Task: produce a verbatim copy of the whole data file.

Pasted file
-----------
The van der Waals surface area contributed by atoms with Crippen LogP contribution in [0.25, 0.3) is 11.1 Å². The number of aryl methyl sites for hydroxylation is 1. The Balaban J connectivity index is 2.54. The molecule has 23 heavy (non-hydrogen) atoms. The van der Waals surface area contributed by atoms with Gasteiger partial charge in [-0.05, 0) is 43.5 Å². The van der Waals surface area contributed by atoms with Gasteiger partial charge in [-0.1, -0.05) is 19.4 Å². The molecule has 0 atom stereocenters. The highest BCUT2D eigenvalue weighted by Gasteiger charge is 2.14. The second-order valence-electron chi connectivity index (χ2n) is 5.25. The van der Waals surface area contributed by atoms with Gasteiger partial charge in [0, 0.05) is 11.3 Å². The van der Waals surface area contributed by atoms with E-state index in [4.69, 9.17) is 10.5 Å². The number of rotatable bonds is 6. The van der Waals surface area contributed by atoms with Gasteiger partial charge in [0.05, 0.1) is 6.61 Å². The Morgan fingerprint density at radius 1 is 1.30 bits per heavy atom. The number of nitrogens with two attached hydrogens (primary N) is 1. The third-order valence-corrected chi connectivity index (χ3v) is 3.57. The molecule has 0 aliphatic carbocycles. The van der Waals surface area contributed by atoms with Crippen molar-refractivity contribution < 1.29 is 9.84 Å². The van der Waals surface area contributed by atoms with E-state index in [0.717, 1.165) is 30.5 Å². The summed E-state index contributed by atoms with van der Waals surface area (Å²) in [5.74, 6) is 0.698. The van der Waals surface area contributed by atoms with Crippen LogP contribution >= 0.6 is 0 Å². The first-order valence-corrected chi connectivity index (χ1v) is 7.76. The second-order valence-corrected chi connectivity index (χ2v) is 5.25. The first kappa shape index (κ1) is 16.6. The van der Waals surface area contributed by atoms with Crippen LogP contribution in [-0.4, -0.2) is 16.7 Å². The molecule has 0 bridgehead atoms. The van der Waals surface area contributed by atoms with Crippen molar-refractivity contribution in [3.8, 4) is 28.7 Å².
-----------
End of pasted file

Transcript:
The van der Waals surface area contributed by atoms with Crippen LogP contribution in [0.25, 0.3) is 11.1 Å². The number of aryl methyl sites for hydroxylation is 1. The Balaban J connectivity index is 2.54. The molecule has 23 heavy (non-hydrogen) atoms. The van der Waals surface area contributed by atoms with Gasteiger partial charge in [-0.05, 0) is 43.5 Å². The van der Waals surface area contributed by atoms with Gasteiger partial charge in [-0.1, -0.05) is 19.4 Å². The molecule has 0 atom stereocenters. The highest BCUT2D eigenvalue weighted by Gasteiger charge is 2.14. The second-order valence-electron chi connectivity index (χ2n) is 5.25. The van der Waals surface area contributed by atoms with Gasteiger partial charge in [0, 0.05) is 11.3 Å². The van der Waals surface area contributed by atoms with E-state index in [4.69, 9.17) is 10.5 Å². The number of rotatable bonds is 6. The van der Waals surface area contributed by atoms with Gasteiger partial charge in [0.05, 0.1) is 6.61 Å². The Morgan fingerprint density at radius 1 is 1.30 bits per heavy atom. The number of nitrogens with two attached hydrogens (primary N) is 1. The third-order valence-corrected chi connectivity index (χ3v) is 3.57. The molecule has 0 aliphatic carbocycles. The van der Waals surface area contributed by atoms with Crippen molar-refractivity contribution < 1.29 is 9.84 Å². The van der Waals surface area contributed by atoms with E-state index in [0.717, 1.165) is 30.5 Å². The summed E-state index contributed by atoms with van der Waals surface area (Å²) in [5.74, 6) is 0.698. The van der Waals surface area contributed by atoms with Crippen LogP contribution >= 0.6 is 0 Å². The first-order valence-corrected chi connectivity index (χ1v) is 7.76. The second-order valence-corrected chi connectivity index (χ2v) is 5.25. The first kappa shape index (κ1) is 16.6. The van der Waals surface area contributed by atoms with Crippen LogP contribution in [-0.4, -0.2) is 16.7 Å². The molecule has 0 bridgehead atoms. The van der Waals surface area contributed by atoms with Crippen molar-refractivity contribution in [3.8, 4) is 28.7 Å².